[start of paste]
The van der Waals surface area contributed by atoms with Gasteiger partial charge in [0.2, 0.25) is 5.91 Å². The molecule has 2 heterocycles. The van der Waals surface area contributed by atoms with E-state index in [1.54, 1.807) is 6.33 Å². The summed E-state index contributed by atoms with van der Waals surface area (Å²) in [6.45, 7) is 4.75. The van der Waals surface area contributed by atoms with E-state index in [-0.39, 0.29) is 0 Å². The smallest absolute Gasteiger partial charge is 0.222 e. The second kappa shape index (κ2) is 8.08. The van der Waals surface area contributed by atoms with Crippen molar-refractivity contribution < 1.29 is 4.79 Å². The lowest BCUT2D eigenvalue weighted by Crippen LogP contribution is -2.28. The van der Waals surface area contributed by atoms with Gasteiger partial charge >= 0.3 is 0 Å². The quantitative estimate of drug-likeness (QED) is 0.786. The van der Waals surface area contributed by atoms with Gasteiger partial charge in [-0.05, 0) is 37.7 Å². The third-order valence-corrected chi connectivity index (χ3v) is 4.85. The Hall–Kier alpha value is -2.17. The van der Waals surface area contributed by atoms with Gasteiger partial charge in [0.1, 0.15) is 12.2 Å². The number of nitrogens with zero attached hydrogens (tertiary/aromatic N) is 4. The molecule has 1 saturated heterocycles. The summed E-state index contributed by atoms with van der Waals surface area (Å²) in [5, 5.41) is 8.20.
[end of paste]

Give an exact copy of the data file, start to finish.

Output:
The van der Waals surface area contributed by atoms with Gasteiger partial charge in [0.2, 0.25) is 5.91 Å². The molecule has 2 heterocycles. The van der Waals surface area contributed by atoms with E-state index in [1.54, 1.807) is 6.33 Å². The summed E-state index contributed by atoms with van der Waals surface area (Å²) in [6.45, 7) is 4.75. The van der Waals surface area contributed by atoms with E-state index in [-0.39, 0.29) is 0 Å². The smallest absolute Gasteiger partial charge is 0.222 e. The second kappa shape index (κ2) is 8.08. The van der Waals surface area contributed by atoms with Crippen molar-refractivity contribution < 1.29 is 4.79 Å². The lowest BCUT2D eigenvalue weighted by Crippen LogP contribution is -2.28. The van der Waals surface area contributed by atoms with Gasteiger partial charge >= 0.3 is 0 Å². The quantitative estimate of drug-likeness (QED) is 0.786. The van der Waals surface area contributed by atoms with Gasteiger partial charge in [-0.05, 0) is 37.7 Å². The third-order valence-corrected chi connectivity index (χ3v) is 4.85. The Hall–Kier alpha value is -2.17. The van der Waals surface area contributed by atoms with Gasteiger partial charge in [0.1, 0.15) is 12.2 Å². The number of nitrogens with zero attached hydrogens (tertiary/aromatic N) is 4. The molecule has 1 saturated heterocycles. The summed E-state index contributed by atoms with van der Waals surface area (Å²) in [5, 5.41) is 8.20.